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    I'm going to try it today. I think I'm not turning the air down quick enough. It seems once the whole load is engulfed the stove top gets hotter when I cut the air back because of the secondary's. I forgot to mention my chimny is 32 ft and it will pull a cat threw it when it's hot.
    Elusive likes this.
  7. mellow

    mellow Resident Stove Connoisseur

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    Your higher than normal draft sounds like it is supercharging your burn, you might need to find a way to close off some of your secondary air intakes to see if that makes a difference.
  8. begreen

    begreen Mooderator Staff Member

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    You can turn down the air quicker when the stove is already hot. Also try thicker splits at night packed tightly E/W.
  9. fitter9

    fitter9 New Member

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    This is happening with 6" splits packed as tight as i can get them e/w. I'm going to try to cut the air back sooner like a few. Of you mentioned when I get home. If that doesn't work I'm going to find out wear the secondary intake is and see what I can do to slow it down.
    PLAYS WITH FIRE likes this.
  10. PLAYS WITH FIRE

    PLAYS WITH FIRE Minister of Fire

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    That's what I'd do and are you closing the draft completely?


  11. lopiliberty

    lopiliberty Minister of Fire

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    Your secondary air enters were the air control is. Try loading it with a smaller coal bed and turn the air down sooner. Sometimes you need to go by the look of the fire and say the heck with stovetop temps when reloading. You don't want to be pegging the thermometer on a nightly basis but once in a while probably won't hurt a thing.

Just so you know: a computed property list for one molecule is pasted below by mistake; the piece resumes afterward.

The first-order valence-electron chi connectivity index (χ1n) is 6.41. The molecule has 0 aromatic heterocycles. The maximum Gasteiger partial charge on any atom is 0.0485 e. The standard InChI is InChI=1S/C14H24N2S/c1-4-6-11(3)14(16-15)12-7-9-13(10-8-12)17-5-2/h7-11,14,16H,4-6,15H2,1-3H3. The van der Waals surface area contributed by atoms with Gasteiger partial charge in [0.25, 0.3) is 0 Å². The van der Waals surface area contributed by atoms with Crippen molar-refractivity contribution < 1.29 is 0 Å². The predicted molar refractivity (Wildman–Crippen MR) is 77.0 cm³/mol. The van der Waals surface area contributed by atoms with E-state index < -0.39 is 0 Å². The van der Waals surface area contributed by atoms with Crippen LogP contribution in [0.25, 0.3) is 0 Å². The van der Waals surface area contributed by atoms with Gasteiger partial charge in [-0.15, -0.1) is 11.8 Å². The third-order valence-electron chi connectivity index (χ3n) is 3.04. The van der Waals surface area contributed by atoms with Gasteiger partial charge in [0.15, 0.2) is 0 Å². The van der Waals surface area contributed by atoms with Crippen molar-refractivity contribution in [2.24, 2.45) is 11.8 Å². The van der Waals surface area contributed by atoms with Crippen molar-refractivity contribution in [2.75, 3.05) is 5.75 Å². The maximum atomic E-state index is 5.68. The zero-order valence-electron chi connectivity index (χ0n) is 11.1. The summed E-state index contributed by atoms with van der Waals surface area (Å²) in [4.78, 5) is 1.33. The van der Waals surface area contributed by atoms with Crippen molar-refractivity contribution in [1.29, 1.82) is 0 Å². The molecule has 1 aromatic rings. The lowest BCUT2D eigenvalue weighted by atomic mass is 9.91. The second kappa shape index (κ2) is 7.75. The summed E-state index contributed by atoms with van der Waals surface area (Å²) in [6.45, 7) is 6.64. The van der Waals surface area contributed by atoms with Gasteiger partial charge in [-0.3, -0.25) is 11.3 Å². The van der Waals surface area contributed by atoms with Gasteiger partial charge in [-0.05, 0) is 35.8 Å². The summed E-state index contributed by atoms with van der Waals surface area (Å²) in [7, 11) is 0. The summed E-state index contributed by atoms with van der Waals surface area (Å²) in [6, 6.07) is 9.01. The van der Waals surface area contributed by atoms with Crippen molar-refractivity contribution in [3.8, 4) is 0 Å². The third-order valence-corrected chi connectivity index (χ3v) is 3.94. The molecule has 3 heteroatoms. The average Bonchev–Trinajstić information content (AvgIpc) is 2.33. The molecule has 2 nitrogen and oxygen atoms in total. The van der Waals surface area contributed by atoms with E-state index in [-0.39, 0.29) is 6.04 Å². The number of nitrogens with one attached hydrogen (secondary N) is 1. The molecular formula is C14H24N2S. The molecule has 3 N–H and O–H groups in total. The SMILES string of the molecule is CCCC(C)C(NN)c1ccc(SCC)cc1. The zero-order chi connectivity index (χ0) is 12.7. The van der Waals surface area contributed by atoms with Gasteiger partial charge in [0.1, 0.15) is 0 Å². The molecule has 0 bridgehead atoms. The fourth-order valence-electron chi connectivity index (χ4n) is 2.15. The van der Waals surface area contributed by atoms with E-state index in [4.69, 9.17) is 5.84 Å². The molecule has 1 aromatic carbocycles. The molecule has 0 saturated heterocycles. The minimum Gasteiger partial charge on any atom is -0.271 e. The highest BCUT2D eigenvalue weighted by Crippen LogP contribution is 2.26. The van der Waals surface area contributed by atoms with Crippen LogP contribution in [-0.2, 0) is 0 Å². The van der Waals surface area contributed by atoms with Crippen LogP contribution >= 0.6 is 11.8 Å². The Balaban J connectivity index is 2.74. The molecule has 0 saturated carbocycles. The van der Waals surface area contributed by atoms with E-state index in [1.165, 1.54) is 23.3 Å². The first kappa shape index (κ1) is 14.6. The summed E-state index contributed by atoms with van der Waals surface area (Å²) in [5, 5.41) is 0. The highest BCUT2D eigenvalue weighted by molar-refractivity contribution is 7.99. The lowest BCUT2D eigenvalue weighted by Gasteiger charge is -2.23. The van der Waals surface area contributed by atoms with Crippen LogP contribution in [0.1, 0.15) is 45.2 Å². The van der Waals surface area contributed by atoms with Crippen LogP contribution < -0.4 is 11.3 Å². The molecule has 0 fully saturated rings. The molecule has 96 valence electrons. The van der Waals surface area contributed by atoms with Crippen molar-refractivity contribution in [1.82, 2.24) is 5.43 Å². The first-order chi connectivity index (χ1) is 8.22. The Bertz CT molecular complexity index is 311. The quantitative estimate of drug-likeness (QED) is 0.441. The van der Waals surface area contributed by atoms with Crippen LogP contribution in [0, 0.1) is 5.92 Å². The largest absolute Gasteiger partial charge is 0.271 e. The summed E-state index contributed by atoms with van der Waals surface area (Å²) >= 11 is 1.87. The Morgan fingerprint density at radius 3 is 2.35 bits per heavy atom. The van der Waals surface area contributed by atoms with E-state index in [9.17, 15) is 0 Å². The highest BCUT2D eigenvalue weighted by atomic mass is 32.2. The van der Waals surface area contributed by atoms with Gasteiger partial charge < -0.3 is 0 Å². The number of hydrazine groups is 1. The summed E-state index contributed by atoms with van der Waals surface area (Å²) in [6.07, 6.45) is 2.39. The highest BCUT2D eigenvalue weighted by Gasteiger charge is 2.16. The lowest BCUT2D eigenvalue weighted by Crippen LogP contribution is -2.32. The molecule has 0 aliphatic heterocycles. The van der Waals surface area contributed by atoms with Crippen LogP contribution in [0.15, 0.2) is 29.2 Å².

12. fitter9

    fitter9 New Member

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    yes. draft is closed completely. im about to do an overnight practice run. im going to start it on a smaller coal bed and close the air in steps a lot sooner. i will post in a few hours how it goes
  13. fitter9

    fitter9 New Member

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    "overnight" burn a success!!!!!
    Thanks everyone for all the info on my overnight burn problems. I am about 5 hours into it and i have a huge bed of coals that should give off a ton of heat for the next 3 or 4 hours.
    I cant blame the stove, the draft, the wood, or anything else. It was straight up operator error.
    Instead of focusing on the thermometer i focused on what the fire was doing. As soon as my mostly loaded stove caught i started to lower the air. With in a few minutes the secondarys started to flicker.i lowered the air a little more and within a few more minutes the secondarys were really burning good. I then backed the air off a little more. This time the secondarys went out. i then gave it more air and within 5 minutes they fired up again. real strong this time. at this point i shut the air all the way down. they stayed lit for the next 3 hours or so. the stove top temp wile it was cruising was around 700-750. im told this is normal for a lopi freedom insert.
    The fire never seemed out of control like it did the last few nights. i think i will get a good nights sleep tonight and wake up to a warm house and an easy relight.
  14. fossil

    fossil Accidental Moderator Staff Member

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    Ferrets clean the flue much better than cats. Just toss one or two into the stove at mid-burn, and wake up to a squeaky clean flue in the morning. None of that stubborn singed cat residue to deal with. Nothing gets the creosote out like a clean-burning weasel.
    Elusive and Grisu like this.
  15. fitter9

    fitter9 New Member

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    do i have to remove the chimnry cap to put the ferret in or can he climb in threw the firebox.(as long as the fire is small of course)
  16. fossil

    fossil Accidental Moderator Staff Member

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    The ferrets go directly into the firebox during the burn.
    Grisu likes this.
  17. Grisu

    Grisu Minister of Fire

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    But leave the bypass open. ;lol
    Elusive likes this.